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Temporal variation in topsoil water repellency in two recently burnt eucalypt stands in north-central Portugal

Research output: Contribution to journalJournal articlepeer-review

<mark>Journal publication date</mark>15/08/2008
Issue number3
Number of pages13
Pages (from-to)192-204
Publication StatusPublished
<mark>Original language</mark>English
EventInternational Meeting of Fire Effects on Soil Properties - Barcelona, Spain
Duration: 31/01/20073/02/2007


ConferenceInternational Meeting of Fire Effects on Soil Properties


The aim of this study is to improve our knowledge of the temporal and spatial variations of soil water repellency following wildfire, in particular for the eucalypt stands that now dominate the landscape of north-central Portugal.

Topsoil water repellency was monitored on 21 occasions over a 10-month period, starting in September 2005, six weeks after a moderately severe wildfire. This was done, on mostly alternating dates, in two neighbouring commercial eucalypt plantations, one with an undisturbed and one with a ploughed soil profile, in the foothills of the Gralheira Massif in north-central Portugal. Water repellency severity was measured in situ at soil depths of 2-3 and 7-8 cm using the 'Molarity of an Ethanol Droplet' (MED) test, and accompanied by soil moisture measurements using a ThetaProbe(TM) or, at a few occasions, sample analysis in the laboratory for gravimetric content.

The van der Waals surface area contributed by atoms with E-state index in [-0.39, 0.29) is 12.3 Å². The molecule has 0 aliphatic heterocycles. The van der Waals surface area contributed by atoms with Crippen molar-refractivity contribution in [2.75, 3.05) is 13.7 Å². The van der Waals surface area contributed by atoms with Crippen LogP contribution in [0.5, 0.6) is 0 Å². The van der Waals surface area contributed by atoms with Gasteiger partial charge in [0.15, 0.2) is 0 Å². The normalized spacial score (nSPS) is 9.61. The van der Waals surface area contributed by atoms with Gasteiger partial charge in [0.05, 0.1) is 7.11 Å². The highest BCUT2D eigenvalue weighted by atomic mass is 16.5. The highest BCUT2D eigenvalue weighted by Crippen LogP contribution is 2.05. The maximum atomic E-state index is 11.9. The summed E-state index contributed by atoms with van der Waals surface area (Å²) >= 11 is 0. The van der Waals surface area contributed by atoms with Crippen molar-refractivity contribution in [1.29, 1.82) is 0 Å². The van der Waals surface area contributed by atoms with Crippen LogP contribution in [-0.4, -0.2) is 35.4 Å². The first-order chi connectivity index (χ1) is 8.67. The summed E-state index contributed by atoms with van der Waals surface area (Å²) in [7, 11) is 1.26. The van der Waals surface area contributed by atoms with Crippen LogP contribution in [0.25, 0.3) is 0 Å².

The results show a broadly seasonal pattern of overall very high water repellency in dry periods and reduced or no repellency following prolonged rainfall. This was more pronounced at the undisturbed compared to the ploughed site, as the latter exhibited strong to extreme water repellency at almost all sampling dates. Significant changes in repellency severity, including major increases, occurred within periods as short as 6-7 days, suggesting that the sampling intervals used here may have not captured the full dynamics of topsoil repellency. Repellency severity was consistently lower at greater soil depth, in particular when considering the whole Study period. Soil moisture Was found to relate to the temporal variations in repellency. As found in previous Studies, however, soil moisture alone was not sufficient to predict the temporal variations in water repellency. (C) 2008 Elsevier B.V. All rights reserved.